Se ha publicado un libro sobre representación del conocimiento y razonamiento titulado Knowledge representation, reasoning, and the design of intelligent agents.
Sus autores son Michael Gelfond y Yulia Kahl.
Su resumen es
This is a book about knowledge representation and reasoning (KRR) – a comparatively new branch of science which serves as the foundation of Artificial Intelligence, Declarative Programming, and the design of knowledge – intensive software systems. Our main goal is to show how a a software system can be given knowledge about the world and itself, and how this knowledge can be used to solve non-trivial computational problems. There are several approaches to KRR which both compete and complement each other. The approaches differ primarily by the languages used to represent the knowledge and by corresponding computational methods. This book is based on a knowledge representation language called Answer Set Prolog (ASP) and the answer set programming paradigm – a comparatively recent branch of KRR with a well-developed theory, efficient reasoning systems, methodology of use, and a growing number of applications.
The text can be used for classes in Knowledge Representation, Declarative Programming, and Artificial Intelligence for advanced undergraduate or graduate students in computer science and related disciplines including software engineering, logic, cognitive science, etc. It will also be useful to serious researchers in these fields who would like to learn more about the answer sets programming paradigm and its use in KRR. Finally, we hope it will be of interest to anyone with a sense of wonder about the amazing ability of humans to derive volumes of knowledge from a collection of basic facts. Knowledge representation and reasoning, located at the intersection of mathematics, science and the humanities, provides us with mathematical and computational models of human thought and gives some clues to the understanding of this ability. The reader is not required to know logic or to have previous experience with computational systems. However, some understanding of mathematical method of thinking will be of substantial help.
We have attempted to maintain a proper balance between mathematical analysis of the subject and practical design of intelligent agents — software systems capable of using knowledge about their environment to perform intelligent tasks. Beginning with simple question-answering agents, we progress to more and more complex ones and explain how common problems of knowledge representation and reasoning such as commonsense (default) reasoning, planning, diagnostics and probabilistic reasoning are solved with ASP and its extensions. The precise mathematical definitions of basic concepts are always accompanied by informal discussions and by examples of their use for modeling various computational tasks performed by humans. Readers are encouraged to run programs to test their agent’s ability to perform these tasks using available, state-of-the-art ASP reasoning systems.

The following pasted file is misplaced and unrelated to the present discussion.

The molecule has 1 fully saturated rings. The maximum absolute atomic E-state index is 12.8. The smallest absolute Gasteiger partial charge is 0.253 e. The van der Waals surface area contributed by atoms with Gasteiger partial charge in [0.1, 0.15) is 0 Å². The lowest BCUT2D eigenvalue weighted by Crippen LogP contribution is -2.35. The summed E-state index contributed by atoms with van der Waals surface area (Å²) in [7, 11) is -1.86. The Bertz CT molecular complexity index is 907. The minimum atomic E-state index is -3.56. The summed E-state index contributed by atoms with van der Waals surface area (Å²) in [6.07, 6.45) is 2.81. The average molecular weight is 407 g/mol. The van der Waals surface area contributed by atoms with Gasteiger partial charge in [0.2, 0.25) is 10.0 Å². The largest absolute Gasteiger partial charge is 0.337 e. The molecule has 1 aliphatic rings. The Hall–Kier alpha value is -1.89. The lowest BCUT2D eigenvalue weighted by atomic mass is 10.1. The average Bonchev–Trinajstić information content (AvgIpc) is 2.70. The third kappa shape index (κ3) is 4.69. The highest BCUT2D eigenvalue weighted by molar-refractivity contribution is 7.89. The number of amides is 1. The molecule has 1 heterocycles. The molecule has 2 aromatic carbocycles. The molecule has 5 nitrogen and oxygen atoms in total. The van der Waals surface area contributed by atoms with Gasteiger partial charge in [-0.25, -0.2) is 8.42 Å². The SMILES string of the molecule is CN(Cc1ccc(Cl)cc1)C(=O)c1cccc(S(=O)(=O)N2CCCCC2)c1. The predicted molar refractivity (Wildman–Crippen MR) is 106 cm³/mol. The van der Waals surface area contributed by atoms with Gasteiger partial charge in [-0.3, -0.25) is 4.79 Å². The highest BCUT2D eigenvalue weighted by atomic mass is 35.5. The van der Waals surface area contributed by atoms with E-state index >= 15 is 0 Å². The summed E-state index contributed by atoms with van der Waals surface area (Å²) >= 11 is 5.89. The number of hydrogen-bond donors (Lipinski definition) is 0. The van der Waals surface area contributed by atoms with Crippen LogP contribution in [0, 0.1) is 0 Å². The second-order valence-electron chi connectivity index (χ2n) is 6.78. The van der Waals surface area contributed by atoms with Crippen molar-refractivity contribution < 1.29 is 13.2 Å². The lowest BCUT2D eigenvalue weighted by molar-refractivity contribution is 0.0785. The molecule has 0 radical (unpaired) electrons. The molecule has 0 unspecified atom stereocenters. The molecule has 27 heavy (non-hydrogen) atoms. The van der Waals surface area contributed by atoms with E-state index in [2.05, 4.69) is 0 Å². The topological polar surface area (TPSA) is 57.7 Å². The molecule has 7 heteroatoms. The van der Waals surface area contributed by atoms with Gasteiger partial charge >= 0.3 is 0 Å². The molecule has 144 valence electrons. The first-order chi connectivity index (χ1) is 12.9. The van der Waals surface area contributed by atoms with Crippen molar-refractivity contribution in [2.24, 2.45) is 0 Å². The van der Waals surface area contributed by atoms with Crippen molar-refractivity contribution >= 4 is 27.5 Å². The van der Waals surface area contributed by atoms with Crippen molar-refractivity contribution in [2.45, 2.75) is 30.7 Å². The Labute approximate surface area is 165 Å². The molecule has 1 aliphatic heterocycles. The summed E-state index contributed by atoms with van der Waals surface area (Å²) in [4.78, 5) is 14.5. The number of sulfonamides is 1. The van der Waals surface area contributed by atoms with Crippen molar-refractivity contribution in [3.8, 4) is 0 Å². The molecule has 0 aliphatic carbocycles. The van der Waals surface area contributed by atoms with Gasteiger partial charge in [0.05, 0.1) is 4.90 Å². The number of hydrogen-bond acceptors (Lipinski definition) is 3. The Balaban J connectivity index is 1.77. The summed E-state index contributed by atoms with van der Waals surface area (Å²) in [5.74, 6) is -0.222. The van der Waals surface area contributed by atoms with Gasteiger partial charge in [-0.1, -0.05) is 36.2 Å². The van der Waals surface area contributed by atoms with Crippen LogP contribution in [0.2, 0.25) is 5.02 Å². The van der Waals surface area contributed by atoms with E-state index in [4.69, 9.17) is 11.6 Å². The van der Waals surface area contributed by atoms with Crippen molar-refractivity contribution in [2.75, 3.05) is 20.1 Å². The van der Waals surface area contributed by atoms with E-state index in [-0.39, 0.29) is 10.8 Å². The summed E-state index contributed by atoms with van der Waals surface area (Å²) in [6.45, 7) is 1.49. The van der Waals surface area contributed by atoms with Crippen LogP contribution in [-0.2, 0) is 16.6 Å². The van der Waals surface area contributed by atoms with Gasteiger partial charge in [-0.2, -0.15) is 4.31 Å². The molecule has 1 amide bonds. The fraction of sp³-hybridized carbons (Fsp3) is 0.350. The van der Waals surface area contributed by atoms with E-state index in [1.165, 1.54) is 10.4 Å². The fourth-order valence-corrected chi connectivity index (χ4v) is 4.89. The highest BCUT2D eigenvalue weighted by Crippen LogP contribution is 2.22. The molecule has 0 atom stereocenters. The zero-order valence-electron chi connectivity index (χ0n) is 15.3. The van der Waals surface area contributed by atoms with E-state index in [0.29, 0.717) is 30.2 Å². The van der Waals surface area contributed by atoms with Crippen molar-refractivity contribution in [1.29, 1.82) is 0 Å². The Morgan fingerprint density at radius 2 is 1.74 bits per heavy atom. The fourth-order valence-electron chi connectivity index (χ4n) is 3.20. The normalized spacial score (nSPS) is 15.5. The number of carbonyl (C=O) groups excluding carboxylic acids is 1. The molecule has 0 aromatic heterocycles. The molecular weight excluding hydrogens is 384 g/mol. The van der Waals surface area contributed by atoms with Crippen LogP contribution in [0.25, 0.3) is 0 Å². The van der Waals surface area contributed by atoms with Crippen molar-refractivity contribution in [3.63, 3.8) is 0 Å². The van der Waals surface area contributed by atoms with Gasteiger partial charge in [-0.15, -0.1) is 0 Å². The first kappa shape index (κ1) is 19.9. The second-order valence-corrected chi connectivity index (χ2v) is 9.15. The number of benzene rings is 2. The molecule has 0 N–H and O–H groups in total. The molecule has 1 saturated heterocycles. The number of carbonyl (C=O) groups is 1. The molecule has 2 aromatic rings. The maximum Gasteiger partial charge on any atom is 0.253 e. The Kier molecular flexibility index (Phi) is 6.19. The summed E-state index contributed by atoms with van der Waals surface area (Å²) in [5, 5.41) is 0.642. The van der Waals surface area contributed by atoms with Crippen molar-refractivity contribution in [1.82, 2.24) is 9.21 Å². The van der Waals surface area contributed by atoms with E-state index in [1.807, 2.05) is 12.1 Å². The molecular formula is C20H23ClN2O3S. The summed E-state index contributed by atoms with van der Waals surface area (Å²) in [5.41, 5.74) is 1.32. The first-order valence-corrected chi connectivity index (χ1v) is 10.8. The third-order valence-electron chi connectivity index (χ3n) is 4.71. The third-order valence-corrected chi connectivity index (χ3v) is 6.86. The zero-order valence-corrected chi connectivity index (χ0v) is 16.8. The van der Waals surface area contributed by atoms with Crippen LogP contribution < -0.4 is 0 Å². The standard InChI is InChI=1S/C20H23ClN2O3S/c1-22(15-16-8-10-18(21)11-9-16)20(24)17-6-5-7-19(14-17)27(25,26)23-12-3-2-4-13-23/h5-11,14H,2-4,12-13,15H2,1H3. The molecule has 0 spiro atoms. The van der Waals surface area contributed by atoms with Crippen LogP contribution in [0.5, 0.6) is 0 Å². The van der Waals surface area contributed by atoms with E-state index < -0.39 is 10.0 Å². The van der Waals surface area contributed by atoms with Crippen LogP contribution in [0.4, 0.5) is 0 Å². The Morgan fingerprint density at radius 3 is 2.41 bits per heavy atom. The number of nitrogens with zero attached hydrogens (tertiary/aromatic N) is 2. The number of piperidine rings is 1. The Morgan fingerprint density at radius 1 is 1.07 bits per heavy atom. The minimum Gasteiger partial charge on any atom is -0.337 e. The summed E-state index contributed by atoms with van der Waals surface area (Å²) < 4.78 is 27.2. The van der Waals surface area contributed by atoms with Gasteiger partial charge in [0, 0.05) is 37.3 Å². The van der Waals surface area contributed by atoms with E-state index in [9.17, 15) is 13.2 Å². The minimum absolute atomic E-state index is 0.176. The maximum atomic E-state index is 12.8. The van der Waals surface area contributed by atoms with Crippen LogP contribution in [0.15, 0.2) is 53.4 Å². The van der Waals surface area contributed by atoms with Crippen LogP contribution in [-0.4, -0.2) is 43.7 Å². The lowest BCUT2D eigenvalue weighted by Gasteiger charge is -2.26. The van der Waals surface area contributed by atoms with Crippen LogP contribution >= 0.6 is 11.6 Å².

Of course the worth of a particular KRR theory is tested by the ability of software agents built on the basis of this theory to behave intelligently. If, given a certain amount of knowledge, the agent exhibits behavior that we believe reasonable for a human with exactly the same knowledge, we deem the theory to be a step in the right direction.
We hope that serious readers will learn to appreciate the interplay between mathematical modeling of a phenomenon and system design and better understand the view of programming as refinement of specifications. Even though the book does not contain large practical projects, we believe that the skills learned will be of substantial use in the marketplace.
We meant for this book to be a foundation for those interested in KRR. Our desire to limit the material to one semester forced us to skip many topics closely related to our approach. This includes various constraint and abductive logic programming languages and algorithms, descriptions of important ASP reasoning methods, the methodology of transforming ASP programs to improve their efficiency, and a large body of useful mathematical knowledge. The book does not cover other important KR topics such as descriptive logics and their use for the Semantic Web and other applications, natural language processing, etc. To help those interested in building on the foundation presented and learning more about these other topics, we have included a section on references and further reading in each chapter.”